There are many other costs associated with the act of borrowing other than interest costs. Example of such costs could be professional fees, arrangement fees, statutory fees etc.
While such costs may be considered capital expenditures, these costs are currently not tax deductible.
Recent budget annoucement has indicated a willingness to reconsider this area. Look out for more details from May 2007.
I thought that I didn’t do well for paper 1.1 as I did last minute revision. I was expecting to retake the paper or at most get only 60 marks.
Instead, I got 87. Really happy about the result.
I’m now doing regular studies for my papers 1.3 and 2.1.
Thank you, Edgar, for being a wonderful and dedicated teacher.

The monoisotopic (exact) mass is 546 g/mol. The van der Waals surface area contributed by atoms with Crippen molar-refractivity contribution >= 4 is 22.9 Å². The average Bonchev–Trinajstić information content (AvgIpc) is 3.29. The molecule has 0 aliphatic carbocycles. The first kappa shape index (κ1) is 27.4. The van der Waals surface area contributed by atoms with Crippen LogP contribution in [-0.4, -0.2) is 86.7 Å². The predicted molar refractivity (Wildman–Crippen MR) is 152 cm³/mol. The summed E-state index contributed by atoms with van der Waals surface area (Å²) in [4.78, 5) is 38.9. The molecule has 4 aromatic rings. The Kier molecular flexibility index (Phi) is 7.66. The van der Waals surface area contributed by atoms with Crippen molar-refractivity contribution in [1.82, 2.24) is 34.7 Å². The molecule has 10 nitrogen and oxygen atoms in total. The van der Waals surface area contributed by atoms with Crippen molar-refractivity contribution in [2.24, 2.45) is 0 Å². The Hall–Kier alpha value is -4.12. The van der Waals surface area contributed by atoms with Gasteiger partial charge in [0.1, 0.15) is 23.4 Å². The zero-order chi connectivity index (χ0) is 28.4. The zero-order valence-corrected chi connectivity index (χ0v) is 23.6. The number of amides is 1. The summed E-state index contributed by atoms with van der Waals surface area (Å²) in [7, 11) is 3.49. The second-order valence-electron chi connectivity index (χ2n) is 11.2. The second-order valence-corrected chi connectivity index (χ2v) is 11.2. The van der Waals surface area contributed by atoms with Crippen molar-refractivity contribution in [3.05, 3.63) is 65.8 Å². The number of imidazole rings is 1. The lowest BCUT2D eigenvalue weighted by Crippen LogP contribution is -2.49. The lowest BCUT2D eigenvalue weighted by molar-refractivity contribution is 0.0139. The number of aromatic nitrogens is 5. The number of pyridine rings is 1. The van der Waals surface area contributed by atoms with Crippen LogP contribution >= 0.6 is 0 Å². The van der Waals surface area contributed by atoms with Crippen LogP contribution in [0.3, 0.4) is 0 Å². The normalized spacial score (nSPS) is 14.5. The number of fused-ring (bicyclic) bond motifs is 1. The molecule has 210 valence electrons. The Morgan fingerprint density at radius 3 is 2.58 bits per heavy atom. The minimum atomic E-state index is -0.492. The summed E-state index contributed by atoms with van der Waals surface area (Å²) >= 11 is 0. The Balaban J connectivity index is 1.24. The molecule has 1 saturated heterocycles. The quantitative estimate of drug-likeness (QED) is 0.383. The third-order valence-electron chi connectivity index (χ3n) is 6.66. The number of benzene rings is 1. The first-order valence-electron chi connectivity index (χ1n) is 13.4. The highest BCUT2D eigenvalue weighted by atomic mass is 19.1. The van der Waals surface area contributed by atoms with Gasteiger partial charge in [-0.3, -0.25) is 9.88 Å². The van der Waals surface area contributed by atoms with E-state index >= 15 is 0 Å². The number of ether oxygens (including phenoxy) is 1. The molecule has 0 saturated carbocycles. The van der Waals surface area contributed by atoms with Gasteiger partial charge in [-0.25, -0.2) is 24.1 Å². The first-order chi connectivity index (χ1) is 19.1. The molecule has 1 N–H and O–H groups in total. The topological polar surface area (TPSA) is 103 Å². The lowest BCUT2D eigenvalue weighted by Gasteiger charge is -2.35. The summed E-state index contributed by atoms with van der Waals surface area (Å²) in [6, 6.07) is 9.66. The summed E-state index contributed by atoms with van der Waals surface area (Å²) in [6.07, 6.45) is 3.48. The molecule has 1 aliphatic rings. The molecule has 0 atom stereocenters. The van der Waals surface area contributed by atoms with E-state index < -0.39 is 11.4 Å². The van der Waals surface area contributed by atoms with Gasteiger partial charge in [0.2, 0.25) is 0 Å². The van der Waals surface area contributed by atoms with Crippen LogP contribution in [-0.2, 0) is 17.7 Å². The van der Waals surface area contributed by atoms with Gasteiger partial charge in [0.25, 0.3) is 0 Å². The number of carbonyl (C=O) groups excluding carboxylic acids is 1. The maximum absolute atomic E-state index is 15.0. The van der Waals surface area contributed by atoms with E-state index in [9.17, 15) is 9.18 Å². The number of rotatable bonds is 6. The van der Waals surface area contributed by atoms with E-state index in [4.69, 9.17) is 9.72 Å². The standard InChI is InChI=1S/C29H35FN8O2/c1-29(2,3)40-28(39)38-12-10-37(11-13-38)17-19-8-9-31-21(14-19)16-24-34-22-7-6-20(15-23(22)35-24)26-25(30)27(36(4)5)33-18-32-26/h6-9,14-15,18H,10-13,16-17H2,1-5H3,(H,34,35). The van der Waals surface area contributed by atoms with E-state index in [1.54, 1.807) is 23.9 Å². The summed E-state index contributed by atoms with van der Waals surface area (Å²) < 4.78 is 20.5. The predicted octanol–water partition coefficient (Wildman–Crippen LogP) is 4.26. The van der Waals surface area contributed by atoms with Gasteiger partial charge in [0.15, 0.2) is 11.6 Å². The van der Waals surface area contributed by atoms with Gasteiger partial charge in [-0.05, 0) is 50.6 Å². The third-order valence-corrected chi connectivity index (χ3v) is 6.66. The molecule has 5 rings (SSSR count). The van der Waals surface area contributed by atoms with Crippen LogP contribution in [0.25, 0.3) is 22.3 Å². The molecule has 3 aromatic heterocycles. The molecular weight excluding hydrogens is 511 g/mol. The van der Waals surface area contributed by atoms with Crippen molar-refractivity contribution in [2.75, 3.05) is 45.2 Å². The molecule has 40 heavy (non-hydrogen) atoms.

P/S – Congrats to Yen Hoon. Edgar
The December 2006 Exams results are out today and I want to thank you for your patience and self-less devotion in lecturing us.
You are an outstanding lecturer who delivers lessons in a unique way. Thank you for your many times of ‘nagging’ (repeated) so that the concepts are driven to my head without much effort.
You are already a successful lecturer and I know you will enjoy more successes in future.
P/S Annie secured 85 marks for P1.1.
Hi Edgar and Mr Goh,
Thanks for all your guidance in my paper 1.1.
I am quite delighted with the result i have achieved for your paper 1.1
I have obtain a score of 78 marks for this paper 1.1. Although it is still a bit below my target score (80 marks), at least i pass the paper.